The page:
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Leaked data shows China’s Uighurs detained due to religion

World News | Published:

The database profiles the internment of 311 individuals and lists information on more than 2,000 of their relatives, neighbours and friends.

A leaked database has exposed in detail reasons for the detentions of hundreds of people in the Chinese territory of Xinjiang.

The database profiles the internment of 311 individuals with relatives abroad in Karakax County, and lists information on more than 2,000 of their relatives, neighbours and friends.

Each entry includes the detainee’s name, address, national identity number, detention date and location, along with a dossier on their family, religious and community background, the reason for detention, and a decision on whether to release them.

Taken as a whole, the database offers the fullest view yet into how Chinese officials decided who to put into and let out of detention camps, as part of a crackdown that has locked away more than a million ethnic minorities, most of them Muslims.

The leaked database
The documents offer the fullest view yet into how Chinese officials decided who to put into and let out of detention camps (AP Photo)

“It’s very clear that religious practice is being targeted,” said Darren Byler, a University of Colorado researcher studying Xinjiang. “They want to fragment society, to pull the families apart and make them much more vulnerable to retraining and reeducation.”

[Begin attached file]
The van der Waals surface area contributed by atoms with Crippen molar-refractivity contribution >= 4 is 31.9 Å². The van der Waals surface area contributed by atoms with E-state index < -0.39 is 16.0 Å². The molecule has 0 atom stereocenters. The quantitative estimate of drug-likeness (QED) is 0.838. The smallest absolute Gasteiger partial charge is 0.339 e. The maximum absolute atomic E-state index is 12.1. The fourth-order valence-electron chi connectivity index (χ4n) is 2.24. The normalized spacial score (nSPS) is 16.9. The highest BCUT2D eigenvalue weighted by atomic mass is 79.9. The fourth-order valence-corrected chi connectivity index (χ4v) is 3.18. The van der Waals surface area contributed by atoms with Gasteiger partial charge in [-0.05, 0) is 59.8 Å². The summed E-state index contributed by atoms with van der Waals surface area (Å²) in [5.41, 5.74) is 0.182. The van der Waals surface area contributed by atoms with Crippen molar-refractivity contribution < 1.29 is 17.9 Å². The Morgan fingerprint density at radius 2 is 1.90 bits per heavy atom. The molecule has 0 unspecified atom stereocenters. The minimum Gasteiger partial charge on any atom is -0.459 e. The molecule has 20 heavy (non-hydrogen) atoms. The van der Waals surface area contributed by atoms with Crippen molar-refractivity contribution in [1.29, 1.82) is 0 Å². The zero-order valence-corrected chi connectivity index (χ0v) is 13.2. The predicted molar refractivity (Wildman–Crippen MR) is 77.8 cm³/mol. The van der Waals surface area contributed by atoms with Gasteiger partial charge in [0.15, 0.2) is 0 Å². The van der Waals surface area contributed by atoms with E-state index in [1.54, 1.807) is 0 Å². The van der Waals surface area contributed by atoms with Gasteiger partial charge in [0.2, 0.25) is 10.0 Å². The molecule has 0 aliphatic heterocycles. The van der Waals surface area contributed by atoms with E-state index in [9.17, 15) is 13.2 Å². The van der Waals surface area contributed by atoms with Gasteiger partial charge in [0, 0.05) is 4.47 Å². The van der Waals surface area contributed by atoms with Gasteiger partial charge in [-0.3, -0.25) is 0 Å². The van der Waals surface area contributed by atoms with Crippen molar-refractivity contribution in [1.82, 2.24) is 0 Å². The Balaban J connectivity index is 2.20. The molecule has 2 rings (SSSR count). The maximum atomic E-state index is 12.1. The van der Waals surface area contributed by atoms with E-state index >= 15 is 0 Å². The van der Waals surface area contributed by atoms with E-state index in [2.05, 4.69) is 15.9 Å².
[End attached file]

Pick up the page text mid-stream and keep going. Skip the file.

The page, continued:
Asked whether Xinjiang is targeting religious people and their families, China’s foreign ministry spokesman Geng Shuang said: “This kind of nonsense is not worth commenting on.”

The Chinese government has said in the past that the detention centres are for voluntary job training, and that it does not discriminate based on religion.

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China has struggled for decades to control Xinjiang, where the native, predominantly Muslim Uighurs have long resented Beijing’s rule. After militants set off bombs at a train station in Xinjiang’s capital in 2014, President Xi Jinping launched a so-called “People’s War on Terror”, turning Xinjiang into a digital police state.

Uighur security personnel patrol near the Id Kah Mosque in Kashgar in western China’s Xinjiang region
Uighur security personnel patrol near the Id Kah Mosque in Kashgar in western China’s Xinjiang region (AP Photo/Ng Han Guan, File)

The database comes from sources in the Uighur exile community, and does not spell out which government department issued it or for whom. The detainees listed come from Karakax County, a traditional settlement on the edge of Xinjiang’s Taklamakan desert where more than 97% of its roughly 650,000 residents are Uighur. The list was corroborated through interviews with former Karakax residents, identity verification tools, and other lists and documents.

The database shows that cadres compile dossiers on detainees called the “three circles”, encompassing their relatives, community, and religious background.

The detainees and their families are then classified by rigid categories. Households are designated as “trustworthy” or “not trustworthy”. Families have “light” or “heavy” religious atmospheres, and the database keeps count of how many relatives of each detainee are locked in prison or sent to a “training centre”.

Officials used these categories to determine how suspicious a person was – even if they had not committed any crimes.

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